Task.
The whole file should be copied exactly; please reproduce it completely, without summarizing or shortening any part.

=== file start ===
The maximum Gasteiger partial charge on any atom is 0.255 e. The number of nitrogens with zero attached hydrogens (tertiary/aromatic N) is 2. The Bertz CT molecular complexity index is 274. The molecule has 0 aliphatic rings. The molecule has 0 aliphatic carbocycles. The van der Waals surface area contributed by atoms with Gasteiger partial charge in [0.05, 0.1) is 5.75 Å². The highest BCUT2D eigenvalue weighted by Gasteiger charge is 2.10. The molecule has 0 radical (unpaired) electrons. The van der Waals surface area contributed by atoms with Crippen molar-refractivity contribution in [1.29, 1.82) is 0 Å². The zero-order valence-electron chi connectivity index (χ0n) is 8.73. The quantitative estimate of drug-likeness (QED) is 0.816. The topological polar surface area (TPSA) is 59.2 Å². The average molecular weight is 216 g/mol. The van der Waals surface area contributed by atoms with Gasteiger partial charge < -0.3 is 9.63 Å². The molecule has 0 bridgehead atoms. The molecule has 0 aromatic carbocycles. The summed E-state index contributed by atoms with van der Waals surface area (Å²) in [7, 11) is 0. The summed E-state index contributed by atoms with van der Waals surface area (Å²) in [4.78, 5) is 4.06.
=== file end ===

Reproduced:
The maximum Gasteiger partial charge on any atom is 0.255 e. The number of nitrogens with zero attached hydrogens (tertiary/aromatic N) is 2. The Bertz CT molecular complexity index is 274. The molecule has 0 aliphatic rings. The molecule has 0 aliphatic carbocycles. The van der Waals surface area contributed by atoms with Gasteiger partial charge in [0.05, 0.1) is 5.75 Å². The highest BCUT2D eigenvalue weighted by Gasteiger charge is 2.10. The molecule has 0 radical (unpaired) electrons. The van der Waals surface area contributed by atoms with Crippen molar-refractivity contribution in [1.29, 1.82) is 0 Å². The zero-order valence-electron chi connectivity index (χ0n) is 8.73. The quantitative estimate of drug-likeness (QED) is 0.816. The topological polar surface area (TPSA) is 59.2 Å². The average molecular weight is 216 g/mol. The van der Waals surface area contributed by atoms with Gasteiger partial charge < -0.3 is 9.63 Å². The molecule has 0 bridgehead atoms. The molecule has 0 aromatic carbocycles. The summed E-state index contributed by atoms with van der Waals surface area (Å²) in [7, 11) is 0. The summed E-state index contributed by atoms with van der Waals surface area (Å²) in [4.78, 5) is 4.06.